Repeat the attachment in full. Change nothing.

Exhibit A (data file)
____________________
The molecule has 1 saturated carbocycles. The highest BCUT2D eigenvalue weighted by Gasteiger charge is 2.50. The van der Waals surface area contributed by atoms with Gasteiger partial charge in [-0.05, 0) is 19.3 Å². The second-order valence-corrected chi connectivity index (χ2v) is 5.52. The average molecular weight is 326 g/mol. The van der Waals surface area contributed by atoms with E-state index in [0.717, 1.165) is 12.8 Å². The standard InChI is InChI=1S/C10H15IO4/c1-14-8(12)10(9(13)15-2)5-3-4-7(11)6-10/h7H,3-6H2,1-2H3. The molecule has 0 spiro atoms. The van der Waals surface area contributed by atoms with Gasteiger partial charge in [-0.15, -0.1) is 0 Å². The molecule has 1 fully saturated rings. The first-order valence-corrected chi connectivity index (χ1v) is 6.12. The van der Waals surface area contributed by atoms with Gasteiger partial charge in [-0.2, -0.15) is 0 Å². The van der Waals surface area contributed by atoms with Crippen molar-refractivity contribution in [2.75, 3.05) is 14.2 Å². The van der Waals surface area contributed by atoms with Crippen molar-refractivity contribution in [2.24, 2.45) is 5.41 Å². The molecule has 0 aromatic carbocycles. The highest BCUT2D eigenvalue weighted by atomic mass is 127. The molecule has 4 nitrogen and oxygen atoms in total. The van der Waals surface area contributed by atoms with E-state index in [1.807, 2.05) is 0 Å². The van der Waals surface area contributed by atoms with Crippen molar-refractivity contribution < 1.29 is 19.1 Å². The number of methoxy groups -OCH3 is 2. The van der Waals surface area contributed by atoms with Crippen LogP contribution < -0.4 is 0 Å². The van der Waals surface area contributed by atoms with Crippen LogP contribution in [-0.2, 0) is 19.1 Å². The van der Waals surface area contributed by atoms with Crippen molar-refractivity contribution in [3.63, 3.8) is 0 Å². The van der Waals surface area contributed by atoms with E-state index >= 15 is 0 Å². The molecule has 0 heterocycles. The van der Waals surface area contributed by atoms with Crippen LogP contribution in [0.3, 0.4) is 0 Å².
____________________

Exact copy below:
The molecule has 1 saturated carbocycles. The highest BCUT2D eigenvalue weighted by Gasteiger charge is 2.50. The van der Waals surface area contributed by atoms with Gasteiger partial charge in [-0.05, 0) is 19.3 Å². The second-order valence-corrected chi connectivity index (χ2v) is 5.52. The average molecular weight is 326 g/mol. The van der Waals surface area contributed by atoms with E-state index in [0.717, 1.165) is 12.8 Å². The standard InChI is InChI=1S/C10H15IO4/c1-14-8(12)10(9(13)15-2)5-3-4-7(11)6-10/h7H,3-6H2,1-2H3. The molecule has 0 spiro atoms. The van der Waals surface area contributed by atoms with Gasteiger partial charge in [-0.15, -0.1) is 0 Å². The molecule has 1 fully saturated rings. The first-order valence-corrected chi connectivity index (χ1v) is 6.12. The van der Waals surface area contributed by atoms with Gasteiger partial charge in [-0.2, -0.15) is 0 Å². The van der Waals surface area contributed by atoms with Crippen molar-refractivity contribution in [2.75, 3.05) is 14.2 Å². The van der Waals surface area contributed by atoms with Crippen molar-refractivity contribution in [2.24, 2.45) is 5.41 Å². The molecule has 0 aromatic carbocycles. The highest BCUT2D eigenvalue weighted by atomic mass is 127. The molecule has 4 nitrogen and oxygen atoms in total. The van der Waals surface area contributed by atoms with E-state index in [1.807, 2.05) is 0 Å². The van der Waals surface area contributed by atoms with Crippen molar-refractivity contribution < 1.29 is 19.1 Å². The number of methoxy groups -OCH3 is 2. The van der Waals surface area contributed by atoms with Crippen LogP contribution < -0.4 is 0 Å². The van der Waals surface area contributed by atoms with Crippen LogP contribution in [-0.2, 0) is 19.1 Å². The van der Waals surface area contributed by atoms with Crippen molar-refractivity contribution in [3.63, 3.8) is 0 Å². The van der Waals surface area contributed by atoms with E-state index >= 15 is 0 Å². The molecule has 0 heterocycles. The van der Waals surface area contributed by atoms with Crippen LogP contribution in [0.3, 0.4) is 0 Å².